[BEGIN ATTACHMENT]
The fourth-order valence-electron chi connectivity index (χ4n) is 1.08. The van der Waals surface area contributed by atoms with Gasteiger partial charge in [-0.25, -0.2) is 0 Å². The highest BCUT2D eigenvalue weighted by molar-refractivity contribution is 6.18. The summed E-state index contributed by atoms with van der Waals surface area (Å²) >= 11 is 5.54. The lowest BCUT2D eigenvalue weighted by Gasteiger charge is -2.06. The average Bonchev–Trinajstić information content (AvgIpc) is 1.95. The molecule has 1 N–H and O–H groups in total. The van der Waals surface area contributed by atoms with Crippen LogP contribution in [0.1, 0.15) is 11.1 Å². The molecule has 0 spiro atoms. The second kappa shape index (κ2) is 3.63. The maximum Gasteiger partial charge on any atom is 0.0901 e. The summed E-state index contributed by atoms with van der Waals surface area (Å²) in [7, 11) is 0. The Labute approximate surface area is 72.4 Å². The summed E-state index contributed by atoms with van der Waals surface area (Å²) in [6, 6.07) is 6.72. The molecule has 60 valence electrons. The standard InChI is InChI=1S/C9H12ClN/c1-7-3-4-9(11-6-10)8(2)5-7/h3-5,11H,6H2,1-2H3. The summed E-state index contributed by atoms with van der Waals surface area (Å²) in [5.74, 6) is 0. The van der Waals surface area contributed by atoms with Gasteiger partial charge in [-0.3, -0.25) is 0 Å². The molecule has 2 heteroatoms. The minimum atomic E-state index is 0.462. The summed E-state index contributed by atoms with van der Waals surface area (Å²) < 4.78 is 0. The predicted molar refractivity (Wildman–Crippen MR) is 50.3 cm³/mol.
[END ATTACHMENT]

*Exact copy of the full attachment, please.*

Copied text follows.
The fourth-order valence-electron chi connectivity index (χ4n) is 1.08. The van der Waals surface area contributed by atoms with Gasteiger partial charge in [-0.25, -0.2) is 0 Å². The highest BCUT2D eigenvalue weighted by molar-refractivity contribution is 6.18. The summed E-state index contributed by atoms with van der Waals surface area (Å²) >= 11 is 5.54. The lowest BCUT2D eigenvalue weighted by Gasteiger charge is -2.06. The average Bonchev–Trinajstić information content (AvgIpc) is 1.95. The molecule has 1 N–H and O–H groups in total. The van der Waals surface area contributed by atoms with Crippen LogP contribution in [0.1, 0.15) is 11.1 Å². The molecule has 0 spiro atoms. The second kappa shape index (κ2) is 3.63. The maximum Gasteiger partial charge on any atom is 0.0901 e. The summed E-state index contributed by atoms with van der Waals surface area (Å²) in [7, 11) is 0. The Labute approximate surface area is 72.4 Å². The summed E-state index contributed by atoms with van der Waals surface area (Å²) in [6, 6.07) is 6.72. The molecule has 60 valence electrons. The standard InChI is InChI=1S/C9H12ClN/c1-7-3-4-9(11-6-10)8(2)5-7/h3-5,11H,6H2,1-2H3. The summed E-state index contributed by atoms with van der Waals surface area (Å²) in [5.74, 6) is 0. The van der Waals surface area contributed by atoms with Gasteiger partial charge in [-0.3, -0.25) is 0 Å². The molecule has 2 heteroatoms. The minimum atomic E-state index is 0.462. The summed E-state index contributed by atoms with van der Waals surface area (Å²) < 4.78 is 0. The predicted molar refractivity (Wildman–Crippen MR) is 50.3 cm³/mol.